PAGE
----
It’s July and, as the song goes, the living is easy. Sure there are little chores to be done — watering, of course; and weeding — but mostly this is an expectant time with bountiful harvest of greens, peas (if you live where it’s not too hot), and fast growing root vegetables. Summer squash are in blossom and maybe setting fruit, corn is knee-high and higher, and winter squash, cucumbers and other vine crops are showing some muscle and starting to take over. There’s the first tomato blossom and is that the first tiny bean forming among all those blossoms?
It’s a good week to spend time with your garden doing nothing but taking stock. How is your garden plan looking now that things are well on their way? What pest problems are you having? How does the weather look for the rest of the month? Mostly, we just like to sit back and look at the fruits of our work. Things are still neat and orderly, everything is robust and green. And then we start thinking deeper (gardens will do that to you). Where did the craft of doing this come into our lives? How is it that with each passing year we learn more and more about raising vegetables? How well are we doing passing our knowledge to children and friends? And how important are those friends and children to what we do and learn?
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Our neighbor, a young lady out of school with no garden plot of her own, put some marigolds in pots last summer and marveled at the results. Once we showed her what deadheading was, she had blooms all summer. Even this, the simplest of advice, shows we all have to start somewhere. This year, she bought several more pots and some long, rectangular wooden boxes and started growing vegetables. She’s out of town this long holiday weekend and asked us if we would water. We were happy to oblige. The task — watering is terribly critical in container growing — gave us a chance to see what she was up to. Some of her mistakes reminded us of the long learning process we went through, and how important mistakes were to the process. As self-help gurus and optimistic sorts frequently tell us: they’re not mistakes; they’re opportunities.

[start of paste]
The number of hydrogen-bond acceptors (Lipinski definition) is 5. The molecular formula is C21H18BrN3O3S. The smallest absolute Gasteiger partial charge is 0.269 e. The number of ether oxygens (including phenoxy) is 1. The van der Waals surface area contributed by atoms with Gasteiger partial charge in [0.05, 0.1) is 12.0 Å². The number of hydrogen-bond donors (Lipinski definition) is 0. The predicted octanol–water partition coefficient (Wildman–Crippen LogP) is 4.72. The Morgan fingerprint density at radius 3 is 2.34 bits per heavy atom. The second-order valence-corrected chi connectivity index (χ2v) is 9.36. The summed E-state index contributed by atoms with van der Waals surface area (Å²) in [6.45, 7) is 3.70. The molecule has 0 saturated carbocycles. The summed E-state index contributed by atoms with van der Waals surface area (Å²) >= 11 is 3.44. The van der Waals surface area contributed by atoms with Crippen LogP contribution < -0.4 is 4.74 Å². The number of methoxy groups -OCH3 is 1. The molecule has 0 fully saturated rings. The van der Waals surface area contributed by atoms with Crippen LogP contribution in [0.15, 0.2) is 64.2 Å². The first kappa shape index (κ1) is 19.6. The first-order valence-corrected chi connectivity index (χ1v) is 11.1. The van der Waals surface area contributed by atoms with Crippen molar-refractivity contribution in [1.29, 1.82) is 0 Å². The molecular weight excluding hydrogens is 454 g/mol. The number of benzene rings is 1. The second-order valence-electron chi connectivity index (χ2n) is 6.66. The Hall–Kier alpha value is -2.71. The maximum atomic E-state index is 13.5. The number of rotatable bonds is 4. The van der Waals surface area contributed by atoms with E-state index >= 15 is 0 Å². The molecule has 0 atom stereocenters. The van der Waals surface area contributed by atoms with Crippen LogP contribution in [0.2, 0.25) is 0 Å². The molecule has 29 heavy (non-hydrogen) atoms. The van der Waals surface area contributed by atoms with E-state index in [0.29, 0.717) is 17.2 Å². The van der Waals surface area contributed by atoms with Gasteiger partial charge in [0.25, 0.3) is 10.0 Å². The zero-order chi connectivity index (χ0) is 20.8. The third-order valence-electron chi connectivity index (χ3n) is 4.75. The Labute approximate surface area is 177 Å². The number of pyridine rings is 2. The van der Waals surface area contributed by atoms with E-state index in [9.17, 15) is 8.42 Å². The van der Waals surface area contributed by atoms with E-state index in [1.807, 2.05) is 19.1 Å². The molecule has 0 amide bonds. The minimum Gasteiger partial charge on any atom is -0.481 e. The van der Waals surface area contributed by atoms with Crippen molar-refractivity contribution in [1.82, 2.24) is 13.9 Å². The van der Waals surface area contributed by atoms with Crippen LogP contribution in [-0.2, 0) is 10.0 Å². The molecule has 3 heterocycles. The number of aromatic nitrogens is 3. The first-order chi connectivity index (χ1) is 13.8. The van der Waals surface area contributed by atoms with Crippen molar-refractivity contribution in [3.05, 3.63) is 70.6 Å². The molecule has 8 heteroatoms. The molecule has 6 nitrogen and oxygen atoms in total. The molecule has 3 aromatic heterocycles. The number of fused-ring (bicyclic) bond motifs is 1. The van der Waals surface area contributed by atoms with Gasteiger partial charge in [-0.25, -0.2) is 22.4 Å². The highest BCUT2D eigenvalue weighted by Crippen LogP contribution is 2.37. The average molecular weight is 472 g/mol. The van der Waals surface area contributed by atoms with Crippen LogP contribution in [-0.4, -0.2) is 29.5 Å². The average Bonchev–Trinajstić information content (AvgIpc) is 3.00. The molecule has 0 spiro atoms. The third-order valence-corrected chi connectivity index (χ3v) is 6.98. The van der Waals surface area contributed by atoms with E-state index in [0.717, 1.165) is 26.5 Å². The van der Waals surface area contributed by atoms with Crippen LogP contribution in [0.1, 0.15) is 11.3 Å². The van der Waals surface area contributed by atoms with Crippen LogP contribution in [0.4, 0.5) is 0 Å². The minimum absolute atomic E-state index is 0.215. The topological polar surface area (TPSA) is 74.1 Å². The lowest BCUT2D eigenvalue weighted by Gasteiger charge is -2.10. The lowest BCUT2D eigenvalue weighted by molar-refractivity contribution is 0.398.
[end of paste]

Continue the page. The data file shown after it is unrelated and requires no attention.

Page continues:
Her beans were well up in the rectangular boxes set against a trellis and the plants had each set several groups of true leaves. But the leaves were all yellow, some of them with brown around the edges, and some apparently attacked by insects (we’re looking at you, Mexican bean beetle). A quick check of her soil and a glance through her gardening supplies suggested the problem. She’d planted them in “composted” cow manure, using nothing else to provide drainage and nutrient balance. Watering left the soil mucky on top. And too much nitrogen was causing the burning. Better to have planted in real compost with only a fraction of the composted manure worked in.
She’d also planted a pot in lettuce using the same cow manure. None of the seeds germinated, a result of too much nitrogen we’ve deduced.
Then there were the pumpkins. She’d bought starts at the nursery and planted them in topsoil that came in a bag. The surface was hard and compacted, and water just collected on its surface when we took the sprinkling can to it. Didn’t matter. The pumpkin plants hadn’t lasted a week. We didn’t see her transplanting them but it was clear she hadn’t done a very good job. Maybe she had tried to remove all the soil from around the roots, maybe she hadn’t loosened up what soil there was around the starts, maybe she’d just tamped too hard after putting the transplants in the lousy soil. The results were the same.
So we’re looking forward to our neighbor girl coming back and giving her some friendly advice about the importance of soil, both its content and its drainage properties. We’re looking forward to discussing real compost and why its good for her plants. And when we do, we’ll plant another container, maybe with greens, maybe some other late-season crop, and prepare it just so with good drainage at the bottom, good soil and good planting technique. Learn by doing. That’s how gardening was taught to us.
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